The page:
More likely, this album cover does speak to our current times. Just like After Hours spoke to two years of literal alienation and ever-empty cities, The Weeknd presents himself in this one physically aged; I look at that picture and I feel like I look like that. I'm probably not the only one. Even counting out the pandemic, the last two years have worn and grayed us, but if this album is a sign of the future at least we'll have the single, miserable, unfair consolation of trying times: Great Art. Great Art that is also mainstream successful.
Dawn FM, like everything The Weeknd has done since Beauty Behind the Madness, is a character study on himself, delving further into his themes of dealing with being both a Hollywood God while also being pulled down by longing, alienation, and anxiety. Just like in After Hours and, to a slightly-lesser extent, Starboy, Abel can tell those stories of sad but rich & famous so well that you cannot but empathize or, at the very least, feel sympathetic towards him. That in itself is a major achievement, in the same tier of the complexity of writing an undying pop hook. Think of all the other artists of his generation writing about the same stuff, and how insufferable they can come across, starting with Toronto's two other megastars: Bieber and Drake. The Weeknd's unique skill as a singer and songwriter is that he remains unquestionably earnest in his lyrics and in his singing; meanwhile, the overall concept and production of Dawn FM and After Hours are built on irony and self-conscious artifice. It's no wonder his artistic output over the last few years has cinematic written all over them, no wonder, right after he collaborated with the Safdie brothers in Uncut Gems.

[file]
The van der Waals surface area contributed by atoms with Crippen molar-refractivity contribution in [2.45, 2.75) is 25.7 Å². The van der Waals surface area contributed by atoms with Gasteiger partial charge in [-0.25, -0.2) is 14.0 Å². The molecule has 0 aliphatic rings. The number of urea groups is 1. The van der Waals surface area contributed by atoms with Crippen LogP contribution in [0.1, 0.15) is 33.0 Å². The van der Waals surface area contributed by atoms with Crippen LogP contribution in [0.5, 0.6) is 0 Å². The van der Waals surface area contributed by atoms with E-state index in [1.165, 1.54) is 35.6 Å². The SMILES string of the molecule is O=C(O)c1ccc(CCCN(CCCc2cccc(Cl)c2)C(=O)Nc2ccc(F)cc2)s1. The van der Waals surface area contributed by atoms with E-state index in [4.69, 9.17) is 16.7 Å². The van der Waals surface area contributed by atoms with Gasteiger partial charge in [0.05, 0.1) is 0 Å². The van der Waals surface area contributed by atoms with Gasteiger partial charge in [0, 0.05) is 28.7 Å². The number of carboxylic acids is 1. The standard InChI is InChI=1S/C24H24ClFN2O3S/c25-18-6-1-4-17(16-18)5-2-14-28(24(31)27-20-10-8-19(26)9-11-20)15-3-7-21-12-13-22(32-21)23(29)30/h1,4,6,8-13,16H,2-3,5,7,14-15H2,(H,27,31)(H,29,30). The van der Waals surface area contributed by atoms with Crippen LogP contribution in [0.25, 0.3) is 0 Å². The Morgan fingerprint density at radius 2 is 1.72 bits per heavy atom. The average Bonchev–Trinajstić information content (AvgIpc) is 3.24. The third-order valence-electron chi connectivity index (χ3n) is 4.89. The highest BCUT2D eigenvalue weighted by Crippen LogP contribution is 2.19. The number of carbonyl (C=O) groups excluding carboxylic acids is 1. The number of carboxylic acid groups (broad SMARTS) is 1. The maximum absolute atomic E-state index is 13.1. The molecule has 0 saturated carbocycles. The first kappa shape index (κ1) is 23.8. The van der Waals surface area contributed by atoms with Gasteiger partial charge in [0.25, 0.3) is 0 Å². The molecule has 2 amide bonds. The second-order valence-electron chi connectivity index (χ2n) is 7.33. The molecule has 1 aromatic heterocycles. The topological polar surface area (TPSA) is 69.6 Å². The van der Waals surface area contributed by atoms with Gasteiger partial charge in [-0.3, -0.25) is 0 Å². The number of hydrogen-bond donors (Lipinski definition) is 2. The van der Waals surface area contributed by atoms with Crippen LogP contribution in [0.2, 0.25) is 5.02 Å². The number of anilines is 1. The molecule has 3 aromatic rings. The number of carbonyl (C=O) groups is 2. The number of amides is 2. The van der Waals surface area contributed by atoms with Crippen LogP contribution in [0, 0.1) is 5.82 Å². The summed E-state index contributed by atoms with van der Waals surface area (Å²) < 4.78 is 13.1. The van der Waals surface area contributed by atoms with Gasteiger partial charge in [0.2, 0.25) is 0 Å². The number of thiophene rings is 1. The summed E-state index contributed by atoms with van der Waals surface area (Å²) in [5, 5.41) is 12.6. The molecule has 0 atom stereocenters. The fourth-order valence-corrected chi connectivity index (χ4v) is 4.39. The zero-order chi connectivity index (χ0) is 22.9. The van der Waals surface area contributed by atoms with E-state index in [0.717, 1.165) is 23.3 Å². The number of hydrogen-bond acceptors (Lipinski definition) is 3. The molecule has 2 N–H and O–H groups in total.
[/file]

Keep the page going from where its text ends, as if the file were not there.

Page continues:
The dad inside me always wants my favorite artists to surround themselves with people who are ... at their level in talent, the kind that will fully flesh out their creativity. Abel seems to have found the right people to channel his film buff instincts: the A24 crowd, starting with the Safdies, a forever delayed project with Claire Denis and the upcoming The Idol for HBO, co-created with Sam Levinson. If After Hours music videos worked as a heartfelt tribute to the noir of the 80s (and better overall than Joker, for that matter), I am very much looking forward to seeing more of the ongoing storyline of Dawn FM's visual component, developed by Abel and the directing duo Cliqua: